How did Shin Godzilla come to be?
Well I hope nobody from TOHO is listening, but they are a crazy company. (audience laughs) Most Godzilla movies are filmed till the end of the year but they wanted this one done by October. We kept arguing that we needed more time but due to the contract with Legendary, we only had a small window to make a movie before they assumed full rights up until 2020.
We had it ready by the summer 2015 so it wouldn’t interfere with the release of the Legendary films. We were able to get it done on time and then they postponed its release an entire year. I wish we had known this and were given more time because we were working on Attack on Titan while starting Shin Godzilla before it was finished.
When will TOHO make another Godzilla film?
Haguchi: Due to their contract with Legendary, TOHO cannot make another Godzilla movie until after 2020. (Audience Boos) Well c’mon you’re going to be getting Godzilla vs King Kong and that should be pretty cool!
How did the design of Shin Godzilla come to be?
Higuchi: We were given a script but didn’t know what kind of Godzilla we were going to make. TOHO wanted us to take the best features from the past while creating something new. We wanted to do a movie where Godzilla “transforms” throughout the picture but every time we came up with something (many involving Godzilla growing another head) they’d reject it.
Finally, we decided that instead of having Godzilla start out in his usual form and evolve from there we’d have him start off as something unrecognizable and gradually become the more standard looking monster. TOHO said as long as we did it this way than they’d give us the “okay.” As for the new “original” Godzilla we reviewed different designs before finally settling on the one we used.
How was it working with a CGI Godzilla vs a man in a suit?
Higuchi: One advantage of CGI was with regard to the tail. As I mentioned, one of my first experiences working with Godzilla was using wires to move it. This was a standard practice with Godzilla and meant that his tail was always roughly the same size. Now, with CGI, I had the freedom to give him a REALLY long tail which is what I did. (audience laughs) Many ideas came from the idea of his tail taking on a life of its own. First we made it with clay and then used a 3D scanner for CGI.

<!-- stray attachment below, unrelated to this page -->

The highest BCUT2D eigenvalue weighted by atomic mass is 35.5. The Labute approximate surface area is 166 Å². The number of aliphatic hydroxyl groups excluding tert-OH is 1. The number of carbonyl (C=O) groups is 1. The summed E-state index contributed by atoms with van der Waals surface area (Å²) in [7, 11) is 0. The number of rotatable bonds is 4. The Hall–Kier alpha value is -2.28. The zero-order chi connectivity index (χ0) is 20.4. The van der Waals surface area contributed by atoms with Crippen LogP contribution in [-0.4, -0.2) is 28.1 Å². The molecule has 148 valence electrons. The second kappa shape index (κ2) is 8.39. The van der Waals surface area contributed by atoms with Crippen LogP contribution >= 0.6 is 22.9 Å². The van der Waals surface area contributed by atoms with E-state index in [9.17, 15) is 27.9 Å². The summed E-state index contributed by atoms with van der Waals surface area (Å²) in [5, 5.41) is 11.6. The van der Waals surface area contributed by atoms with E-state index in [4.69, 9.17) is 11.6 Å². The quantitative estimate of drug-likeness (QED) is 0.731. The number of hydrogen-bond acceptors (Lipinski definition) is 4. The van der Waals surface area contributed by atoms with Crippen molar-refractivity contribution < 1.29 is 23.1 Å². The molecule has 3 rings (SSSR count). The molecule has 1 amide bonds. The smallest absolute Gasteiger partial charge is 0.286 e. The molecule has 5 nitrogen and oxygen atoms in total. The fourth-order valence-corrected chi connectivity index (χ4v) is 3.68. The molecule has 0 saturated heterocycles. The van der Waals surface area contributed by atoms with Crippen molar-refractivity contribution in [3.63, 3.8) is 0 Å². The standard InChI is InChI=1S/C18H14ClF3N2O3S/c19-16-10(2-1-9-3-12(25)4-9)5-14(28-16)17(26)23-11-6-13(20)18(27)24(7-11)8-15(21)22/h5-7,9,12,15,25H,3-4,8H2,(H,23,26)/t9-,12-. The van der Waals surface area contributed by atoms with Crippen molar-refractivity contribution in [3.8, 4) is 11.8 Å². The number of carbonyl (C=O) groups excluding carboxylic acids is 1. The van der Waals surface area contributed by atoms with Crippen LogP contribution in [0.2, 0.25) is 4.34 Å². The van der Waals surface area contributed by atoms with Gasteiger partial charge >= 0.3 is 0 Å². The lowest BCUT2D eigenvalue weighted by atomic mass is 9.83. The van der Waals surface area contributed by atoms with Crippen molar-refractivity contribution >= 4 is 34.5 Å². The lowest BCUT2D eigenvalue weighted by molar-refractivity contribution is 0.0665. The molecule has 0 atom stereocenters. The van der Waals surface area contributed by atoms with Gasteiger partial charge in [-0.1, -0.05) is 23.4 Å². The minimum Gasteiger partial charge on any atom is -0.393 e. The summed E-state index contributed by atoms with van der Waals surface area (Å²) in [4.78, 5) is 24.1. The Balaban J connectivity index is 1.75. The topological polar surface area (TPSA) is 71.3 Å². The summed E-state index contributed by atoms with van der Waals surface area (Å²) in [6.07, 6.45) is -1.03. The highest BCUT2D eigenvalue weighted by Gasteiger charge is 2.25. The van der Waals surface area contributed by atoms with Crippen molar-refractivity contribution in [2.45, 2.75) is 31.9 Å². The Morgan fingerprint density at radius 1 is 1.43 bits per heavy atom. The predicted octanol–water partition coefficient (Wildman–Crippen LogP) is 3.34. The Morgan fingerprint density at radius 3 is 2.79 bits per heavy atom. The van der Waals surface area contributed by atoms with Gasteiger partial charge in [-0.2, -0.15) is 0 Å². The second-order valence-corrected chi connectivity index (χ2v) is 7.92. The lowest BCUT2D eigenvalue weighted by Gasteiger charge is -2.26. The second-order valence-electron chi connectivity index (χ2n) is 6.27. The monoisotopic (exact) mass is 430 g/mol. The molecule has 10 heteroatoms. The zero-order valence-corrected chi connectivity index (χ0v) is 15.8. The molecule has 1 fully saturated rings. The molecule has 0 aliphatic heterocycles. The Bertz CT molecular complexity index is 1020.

For the walk, we used a real person to aid with the movements. We did it this way to give the CGI a “soul” and have the spirit of someone inside it coming to life. We used a guy we nicknamed “Red King” after the Ultra-Man villain because he had no shoulders. He had only one request, he wanted to wear a Godzilla mask, tail, and dorsal spikes when performing so he could feel the part.
CGI works better for far away rather than close-up shots. We did use an upper body model for those. We also used both miniatures and CGI for buildings. There were arguments about this behind the scenes as many just wanted to use CGI. From a personal point of view, I enjoy the models and prefer them in closer shots. CGI is always upgrading so you might be an expert at something that becomes outdated three years later. Also, when multiple film companies are using the same program it gives movies too similar a look. Everyone asks me which is better, CGI or live action, but that’s not something you can easily answer as both have their advantages and drawbacks.
Since the previous Godzilla movies were not big hits in Japan, how do you explain the success of Shin Godzilla and were you surprised?
Higuchi: I was surprised by its success. I think maybe part of the reason that it was, was because it had been over ten years since the last Godzilla film and a whole new generation of filmgoers were curious. The studio also did a great job keeping trailers vague and the image of Godzilla a secret. So there were no spoilers right up until its release.
Is there a future for the Shin Godzilla?
It is likely that whomever takes the reigns of the next Japanese Godzilla film, they will want to make their own version (a.k.a. Shin Godzilla is probably a stand-alone)
Would you ever get involved in another Godzilla film if asked?
If they asked me to do it, I definitely would.